What the world’s biggest corporations can learn from Special Olympics

By Timothy Shriver, Chairman, Special Olympics and Anne Finucane, Vice Chairman, Bank of America, Special Olympics Board Member

This article was originally published by WP Brand Studio - Washington Post's in-house creative agency – as part of a partnership with Bank of America.

Fifty years ago in Chicago, a thousand people gathered to compete in track and field, hockey and swimming events. This would hardly seem out of the ordinary for Soldier Field, one of the best-known sports venues in the country, except for the fact that all of athletes were people with intellectual disabilities — an unprecedented sight for the day.

And with this, Special Olympics was born.

In 1968, newspaper headlines described these athletes with amazement, and used words that would make any modern reader cringe. In 2018, we reconvene in Chicago to commemorate our 50th anniversary and the progress that the Special Olympics movement has helped to create, while underscoring our commitment and urgent need for an even more inclusive future. We are embarking on an “Inclusion Revolution,” led by our athletes, to end discrimination against people with intellectual disabilities in every aspect of their lives — seeking even greater opportunities on the field, and importantly in employment, education and healthcare.

Special Olympics connects with people on a powerful level. Its work touches the lives of athletes, their families and the broader community of people with intellectual disabilities. As a movement, it lives out the value of inclusion and demonstrates that when the world chooses to include, everyone benefits in a positive way.

The empowering stories of what people can achieve when given the opportunity and support is what draws some of the world’s largest and most influential companies to be part of the Special Olympics movement.

For more than 30 years, Bank of America has partnered with Special Olympics, making it one of the organization’s longest-tenured sponsors. And what started as a philanthropy and volunteerism activity for the company has expanded to include a focus on workforce inclusion.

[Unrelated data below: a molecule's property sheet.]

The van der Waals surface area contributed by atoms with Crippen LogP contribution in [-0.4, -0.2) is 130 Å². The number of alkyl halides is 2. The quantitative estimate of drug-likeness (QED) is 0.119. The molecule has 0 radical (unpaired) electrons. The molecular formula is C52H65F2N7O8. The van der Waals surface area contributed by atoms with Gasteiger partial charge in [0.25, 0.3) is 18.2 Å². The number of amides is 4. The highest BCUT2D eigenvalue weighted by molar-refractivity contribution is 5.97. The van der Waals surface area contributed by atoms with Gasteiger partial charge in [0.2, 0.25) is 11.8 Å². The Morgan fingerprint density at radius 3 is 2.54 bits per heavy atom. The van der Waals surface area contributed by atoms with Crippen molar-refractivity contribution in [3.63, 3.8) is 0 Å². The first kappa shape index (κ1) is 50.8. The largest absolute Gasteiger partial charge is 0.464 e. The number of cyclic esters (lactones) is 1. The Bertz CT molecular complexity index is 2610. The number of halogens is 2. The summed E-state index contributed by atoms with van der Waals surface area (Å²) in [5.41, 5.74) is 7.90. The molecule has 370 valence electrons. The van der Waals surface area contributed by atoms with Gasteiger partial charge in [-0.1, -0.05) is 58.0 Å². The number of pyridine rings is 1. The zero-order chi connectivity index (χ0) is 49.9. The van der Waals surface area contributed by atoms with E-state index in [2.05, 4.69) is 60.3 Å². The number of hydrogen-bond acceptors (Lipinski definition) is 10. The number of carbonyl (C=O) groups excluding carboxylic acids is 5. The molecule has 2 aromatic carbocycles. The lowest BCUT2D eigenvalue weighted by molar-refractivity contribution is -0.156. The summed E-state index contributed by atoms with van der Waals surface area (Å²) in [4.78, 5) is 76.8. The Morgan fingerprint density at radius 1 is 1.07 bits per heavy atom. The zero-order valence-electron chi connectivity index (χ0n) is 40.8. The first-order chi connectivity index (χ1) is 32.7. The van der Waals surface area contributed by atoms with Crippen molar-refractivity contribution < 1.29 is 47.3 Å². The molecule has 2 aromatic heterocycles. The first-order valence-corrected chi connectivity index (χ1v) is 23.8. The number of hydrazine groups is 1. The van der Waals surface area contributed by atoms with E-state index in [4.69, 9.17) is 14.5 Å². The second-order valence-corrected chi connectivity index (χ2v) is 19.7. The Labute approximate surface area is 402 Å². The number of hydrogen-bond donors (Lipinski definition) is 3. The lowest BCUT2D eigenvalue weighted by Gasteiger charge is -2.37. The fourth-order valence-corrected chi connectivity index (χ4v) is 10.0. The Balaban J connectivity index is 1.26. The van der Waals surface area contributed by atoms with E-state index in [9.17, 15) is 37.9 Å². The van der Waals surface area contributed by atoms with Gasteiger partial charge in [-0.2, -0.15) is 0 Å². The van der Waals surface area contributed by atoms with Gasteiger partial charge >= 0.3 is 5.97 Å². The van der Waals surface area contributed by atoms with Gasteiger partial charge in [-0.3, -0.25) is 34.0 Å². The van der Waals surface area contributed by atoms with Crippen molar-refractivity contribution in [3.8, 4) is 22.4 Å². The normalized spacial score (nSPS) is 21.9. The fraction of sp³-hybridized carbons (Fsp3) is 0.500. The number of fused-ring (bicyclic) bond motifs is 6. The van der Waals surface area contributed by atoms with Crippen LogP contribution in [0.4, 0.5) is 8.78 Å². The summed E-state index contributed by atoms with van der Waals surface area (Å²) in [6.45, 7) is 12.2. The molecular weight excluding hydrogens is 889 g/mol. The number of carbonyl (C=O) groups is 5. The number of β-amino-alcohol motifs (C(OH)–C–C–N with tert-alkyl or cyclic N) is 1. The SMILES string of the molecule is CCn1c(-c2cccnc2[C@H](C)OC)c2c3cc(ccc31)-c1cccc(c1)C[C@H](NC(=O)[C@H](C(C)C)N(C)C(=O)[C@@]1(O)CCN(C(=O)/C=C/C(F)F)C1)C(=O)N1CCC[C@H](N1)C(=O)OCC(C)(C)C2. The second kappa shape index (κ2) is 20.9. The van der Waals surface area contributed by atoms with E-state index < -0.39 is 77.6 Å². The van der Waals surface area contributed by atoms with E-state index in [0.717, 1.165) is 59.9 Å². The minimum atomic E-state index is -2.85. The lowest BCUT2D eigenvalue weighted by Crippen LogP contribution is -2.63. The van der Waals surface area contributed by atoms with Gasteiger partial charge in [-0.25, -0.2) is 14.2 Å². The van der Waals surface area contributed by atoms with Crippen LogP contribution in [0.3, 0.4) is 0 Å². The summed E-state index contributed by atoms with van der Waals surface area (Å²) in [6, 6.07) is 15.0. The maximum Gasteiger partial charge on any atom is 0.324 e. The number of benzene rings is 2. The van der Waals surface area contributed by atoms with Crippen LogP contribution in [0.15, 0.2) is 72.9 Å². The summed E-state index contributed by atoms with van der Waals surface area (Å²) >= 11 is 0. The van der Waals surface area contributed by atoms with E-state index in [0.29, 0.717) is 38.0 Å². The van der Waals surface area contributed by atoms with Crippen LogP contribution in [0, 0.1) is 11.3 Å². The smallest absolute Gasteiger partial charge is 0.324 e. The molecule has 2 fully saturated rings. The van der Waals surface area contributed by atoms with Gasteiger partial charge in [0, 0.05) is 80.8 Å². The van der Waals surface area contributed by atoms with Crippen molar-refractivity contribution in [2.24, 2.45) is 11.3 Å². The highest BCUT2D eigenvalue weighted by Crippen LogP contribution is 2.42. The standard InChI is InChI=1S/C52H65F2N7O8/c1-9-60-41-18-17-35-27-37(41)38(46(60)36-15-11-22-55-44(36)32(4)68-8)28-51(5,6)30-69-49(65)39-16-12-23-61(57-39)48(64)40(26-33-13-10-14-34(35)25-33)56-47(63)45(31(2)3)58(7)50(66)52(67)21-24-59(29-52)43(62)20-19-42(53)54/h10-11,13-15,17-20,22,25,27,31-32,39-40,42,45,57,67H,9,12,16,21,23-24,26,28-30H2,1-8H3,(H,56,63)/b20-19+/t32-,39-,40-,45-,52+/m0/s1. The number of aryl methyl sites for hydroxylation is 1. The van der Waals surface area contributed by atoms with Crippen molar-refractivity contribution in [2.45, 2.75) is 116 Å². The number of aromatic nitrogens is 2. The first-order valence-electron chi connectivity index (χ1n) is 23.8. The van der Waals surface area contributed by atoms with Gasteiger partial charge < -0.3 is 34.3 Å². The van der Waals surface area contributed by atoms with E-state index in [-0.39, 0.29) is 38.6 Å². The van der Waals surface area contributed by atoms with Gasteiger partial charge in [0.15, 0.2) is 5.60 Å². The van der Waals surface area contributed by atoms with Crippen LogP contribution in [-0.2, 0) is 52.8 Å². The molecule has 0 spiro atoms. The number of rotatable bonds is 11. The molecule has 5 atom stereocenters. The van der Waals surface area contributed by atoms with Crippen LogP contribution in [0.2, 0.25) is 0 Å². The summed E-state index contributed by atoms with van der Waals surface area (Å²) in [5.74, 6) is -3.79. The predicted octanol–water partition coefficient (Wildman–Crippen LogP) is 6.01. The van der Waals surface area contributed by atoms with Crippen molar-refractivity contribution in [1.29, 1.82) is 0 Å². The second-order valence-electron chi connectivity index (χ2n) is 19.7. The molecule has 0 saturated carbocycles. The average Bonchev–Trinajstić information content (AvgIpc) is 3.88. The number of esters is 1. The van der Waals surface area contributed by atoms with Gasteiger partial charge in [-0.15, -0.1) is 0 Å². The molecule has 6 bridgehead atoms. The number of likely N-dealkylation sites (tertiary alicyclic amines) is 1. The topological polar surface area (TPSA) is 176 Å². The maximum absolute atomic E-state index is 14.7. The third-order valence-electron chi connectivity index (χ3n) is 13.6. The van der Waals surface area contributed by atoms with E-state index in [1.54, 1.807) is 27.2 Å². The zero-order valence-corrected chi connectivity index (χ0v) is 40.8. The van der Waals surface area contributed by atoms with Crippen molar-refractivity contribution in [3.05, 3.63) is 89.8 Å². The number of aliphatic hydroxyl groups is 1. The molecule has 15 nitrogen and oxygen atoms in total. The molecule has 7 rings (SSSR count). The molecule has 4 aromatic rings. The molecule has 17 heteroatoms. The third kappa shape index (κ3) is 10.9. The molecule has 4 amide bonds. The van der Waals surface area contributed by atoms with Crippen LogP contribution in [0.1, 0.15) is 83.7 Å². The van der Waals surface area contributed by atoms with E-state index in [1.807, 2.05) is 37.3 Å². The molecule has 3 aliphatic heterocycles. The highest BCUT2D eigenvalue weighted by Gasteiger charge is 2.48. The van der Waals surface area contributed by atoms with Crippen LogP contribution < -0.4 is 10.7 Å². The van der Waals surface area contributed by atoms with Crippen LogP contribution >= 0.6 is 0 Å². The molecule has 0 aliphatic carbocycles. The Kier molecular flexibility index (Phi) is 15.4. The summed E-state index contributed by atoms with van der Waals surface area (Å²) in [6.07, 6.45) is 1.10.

Today, 70 percent of Americans with disabilities seek employment, but only about one-third find it, according to a recent survey. To put that in context – just 36 percent of working-aged people with disabilities have jobs, compared to 78 percent employment among individuals without disabilities.

At Bank of America, workforce inclusion holds a special place in the hearts and minds of employees – while also providing a valuable return for the company. We’re incredibly proud to employ more than 300 individuals with intellectual disabilities in our Support Services team. These teammates provide work that’s core to our business operations – including warehousing, fulfillment and print services. Support Services gives individuals facing barriers to employment the opportunity to achieve independence, financial stability and career growth, while creating a positive impact to the bottom line.

Almost 100 of these employees participate in Special Olympics as athletes, including Erin Bailey who took home the bronze in tennis and Tyler Kennedy who won two golds in swimming at the Special Olympics USA Games in Seattle. Erin and Tyler are great examples of the potential of people with intellectual disabilities to succeed both on the field and in the workplace.

Other companies have also started to understand that having employees with a multitude of experiences and abilities makes their business stronger. Americans with disabilities have shown year-over-year gains in the job market for more than 20 months, according to a recent analysis released in January by the Kessler Foundation and the University of New Hampshire’s Institute on Disability. And nearly 350,000 more people with disabilities entered the workforce in 2016 alone. This is good progress, but it’s not enough. The truth is: people with intellectual disabilities make great employees at every level of businesses and organizations.

All businesses can learn and be inspired by Special Olympics. We all have a role to play – every individual has something to contribute to a company, and every company should leverage their networks, assets and capital to include more people in the economy.

As we embark on the “Inclusion Revolution,” we encourage all companies to hire more people with intellectual disabilities. By taking the Inclusion Pledge, consumers and businesses alike can vow their commitment to help create a fully inclusive world and increase employment opportunities for individuals with intellectual disabilities. Visit JointheRevolution.org.

Special Olympics is about sports — and a whole range of programs designed to empower people with ID with everything they need to thrive. It serves to teach people that everyone can contribute – to a team, to a company, to society. As individuals, we can all take small steps to make progress. As leaders, we have the ability to leverage our networks, assets and capital to create more inclusive companies and more inclusive economy – for all.

Timothy Shriver is Chairman of Special Olympics International Board of Directors.

Anne Finucane is Vice Chairman at Bank of America and a member of the company’s executive management team. She is also a member of Special Olympics’ volunteer Board of Directors.


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